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Biloxi Indians

Biloxi Tribe: Apparently a corruption of their own name Taneks anya, “first people,” filtered over the tongues of other Indians. Also called: Ananis Anaxis Annocchy, early French spellings intended for Taneks Polu’ksalgi, Creek name. Biloxi Connections. They belonged to the Siouan linguistic family. Biloxi Location. Their earliest historical location was on the lower course of Pascagoula River. (See also Louisiana, Oklahoma, and Texas.) Biloxi Villages. None are known except those hearing the name of the tribe, unless we assume the “Moctobi” or “Capinans” to be a part of them. These, however, may have been merely synonyms of the tribal name. Biloxi History. It is possible that the Biloxi are the Capitanesses who appear west of Susquehanna River on early Dutch charts. On the De Crenay map of 1733, a Biloxi town site appears on the right bank of the Alabama River, a little above the present Clifton in Wilcox County, Alabama. This was probably occupied by the Biloxi during their immigration from the north. Individuals belonging to the tribe were met by Iberville on his first expedition to Louisiana in 1699, and in June of the same year his brother Bienville visited them. In 1700 Iberville found their town abandoned and does not mention encountering the people themselves, though they may have been sharing the Pascagoula village at which he made a short stop. A few years later, Pénicaut says (1702-23), St. Denis persuaded the Biloxi to abandon their village and settle on a small bayou near New Orleans but by 1722 they had returned a considerable distance toward their old home and were established on the former terrain...

Biloxi Tribe

Biloxi Indians. A name of uncertain meaning, apparently from the Choctaw language. They call themselves Taneks haya, ‘first people.’ A small Siouan tribe formerly living in south Mississippi, now nearly or quite extinct. The Biloxi were supposed to belong to the Muskhogean stock until Gatschet visited the survivors of the tribe in Louisiana in 1886 and found that many of the words bore strong resemblance to those in Siouan languages, a determination fully substantiated in 1892 by J. Owen Dorsey. To what particular group of the Siouan family the tribe is to be assigned has not been determined; but it is probable that the closest affinity is with Dorsey’s Dhegiha group, so called. The first direct notice of the Biloxi is that by Iberville, who found them in 1699 about Biloxi bay, on the gulf coast of Mississippi, in connection with two, other shall tribes, the Paskagula and Moctobi, the three together numbering only about 20 cabins1 . The Biloxi removed to the west shore of Mobile bay in 1702. In 1761 Jefferys spoke of them as having been north east of Cat island, and of their subsequent removal to the north west of Pearl river Hutchins, in 1784, mentions a Biloxi village on the west side of the Mississippi, a little below the Paskagula, containing 30 warriors. According to Sibley (1805) a part of the Biloxi came with some French, from near Pensacola, about 1763, and settled first in Avoyelles Parish, Louisiana, on Red River, whence they “moved higher up to Rapide Bayou, and from thence to the mouth of Rigula de Bondieu, a division of Red river,...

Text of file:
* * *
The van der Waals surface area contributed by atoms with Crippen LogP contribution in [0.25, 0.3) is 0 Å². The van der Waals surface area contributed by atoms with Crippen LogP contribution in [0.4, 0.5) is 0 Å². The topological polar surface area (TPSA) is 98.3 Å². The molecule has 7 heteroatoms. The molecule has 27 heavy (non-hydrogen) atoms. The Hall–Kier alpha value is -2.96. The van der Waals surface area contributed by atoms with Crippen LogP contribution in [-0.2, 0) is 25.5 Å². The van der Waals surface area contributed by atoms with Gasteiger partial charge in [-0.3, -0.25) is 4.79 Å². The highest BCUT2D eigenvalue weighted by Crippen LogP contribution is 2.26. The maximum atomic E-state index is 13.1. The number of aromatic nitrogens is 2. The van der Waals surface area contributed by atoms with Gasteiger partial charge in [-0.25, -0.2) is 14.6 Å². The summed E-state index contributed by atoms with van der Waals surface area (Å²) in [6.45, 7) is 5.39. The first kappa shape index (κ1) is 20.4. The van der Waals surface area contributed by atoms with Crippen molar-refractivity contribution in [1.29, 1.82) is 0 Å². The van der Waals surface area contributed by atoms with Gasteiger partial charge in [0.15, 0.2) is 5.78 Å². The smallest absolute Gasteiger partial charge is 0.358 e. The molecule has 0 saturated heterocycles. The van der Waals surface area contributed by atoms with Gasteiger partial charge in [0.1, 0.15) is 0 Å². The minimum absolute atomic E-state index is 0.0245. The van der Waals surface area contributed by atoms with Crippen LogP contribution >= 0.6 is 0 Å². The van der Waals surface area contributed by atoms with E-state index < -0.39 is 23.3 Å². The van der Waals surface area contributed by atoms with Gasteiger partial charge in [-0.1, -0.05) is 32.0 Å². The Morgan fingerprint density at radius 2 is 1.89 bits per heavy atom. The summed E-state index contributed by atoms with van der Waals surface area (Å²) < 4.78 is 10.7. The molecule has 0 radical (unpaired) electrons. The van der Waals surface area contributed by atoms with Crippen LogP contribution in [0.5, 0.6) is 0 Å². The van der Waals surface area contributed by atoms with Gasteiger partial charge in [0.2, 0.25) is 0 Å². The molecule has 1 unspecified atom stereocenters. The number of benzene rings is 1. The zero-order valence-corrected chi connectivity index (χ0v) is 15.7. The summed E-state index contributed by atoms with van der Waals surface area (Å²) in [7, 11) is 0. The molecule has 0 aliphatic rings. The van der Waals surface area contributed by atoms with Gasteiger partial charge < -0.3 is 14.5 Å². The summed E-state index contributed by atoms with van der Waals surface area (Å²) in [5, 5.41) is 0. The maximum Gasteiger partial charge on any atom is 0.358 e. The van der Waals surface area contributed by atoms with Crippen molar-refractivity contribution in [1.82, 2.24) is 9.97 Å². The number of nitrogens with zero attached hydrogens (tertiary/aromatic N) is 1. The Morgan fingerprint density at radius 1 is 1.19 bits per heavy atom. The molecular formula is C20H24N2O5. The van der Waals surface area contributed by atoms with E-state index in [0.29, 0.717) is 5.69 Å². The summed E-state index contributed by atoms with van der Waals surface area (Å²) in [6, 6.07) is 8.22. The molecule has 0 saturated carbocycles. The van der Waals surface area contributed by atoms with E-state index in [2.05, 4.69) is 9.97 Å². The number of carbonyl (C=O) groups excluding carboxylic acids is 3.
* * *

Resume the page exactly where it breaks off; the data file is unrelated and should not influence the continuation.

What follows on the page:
Louisiana Cemetery Records Pointe Coupe to Richland Parish

Louisiana Cemetery records are listed by parish then name of cemetery within the Louisiana parish. Most of these are complete indices at the time of transcription, however, in some cases we list the listing when it is only a partial listing. Louisiana Cemetery Records Acadia to Calcasieu ParishLouisiana Cemetery Records Caldwell to Concordia ParishLouisiana Cemetery Records Desoto to Franklin ParishLouisiana Cemetery Records Grant to Lincoln ParishLouisiana Cemetery Records Pointe Coupe to Richland ParishLouisiana Cemetery Records Sabine to St. Helena ParishLouisiana Cemetery Records St. James to St. Tammany ParishLouisiana Cemetery Records Tangipahoa ParishLouisiana Cemetery Records Tensas ParishLouisiana Cemetery Records Winn ParishLouisiana Cemetery Records: Livingston – Natchitoches ParishesLouisiana Cemetery Transcriptions, Natchitoches to Plaquemines ParishLouisiana Cemetery Transcriptions, Terrebonne to West Feliciana Pointe Coupe Parish Following Cemeteries (hosted At Pointe Coupe Parish, Louisiana Tombstone Transcription Project) Bodies Moved from St. Ann’s Cemetery in the Morganza Floodway Chenal Cemetery Cottonwood Cemetery Cottonwood Cemetery St. Ann’s Catholic Church Cemetery St. Francis of Assisi Cemetery St. Mary’s Cemetery St. Stephen’s Episcopal Church Cemetery Rapides Parish Following Cemeteries (hosted At Rapides Parish, Louisiana Tombstone Transcription Project) Alexandria Memorial Gardens 1998-1999 Burials Amiable Cemetery Ball Cemetery Ballard Cemetery Barnidge Cemetery Belgard Cemetery Also called Flournoy / Sibley Cemetery Bethel / Willis Flats Cemetery  Bethel Methodist Cemetery Bethlehem Cemetery Beulah Cemetery Big Island Memorial Gardens Cemetery Big Island Baptist Church Cemetery Big Island Memorial Gardens Cemetery Big Island Baptist Church Cemetery B’Nai Israel Cemetery Boyce Cemetery  Bradford Cemetery Brewer (Moore) Cemetery Buckeye Cemetery Burlew Cemetery Burns Cemetery Also called Burns/Blair Cemetery  Burrough Cemetery Busnell (Bayou Clear) Cemetery African-American Burials Butler Cemetery Butter Cemetery Calvery Baptist Church Cemetery Camp 8...

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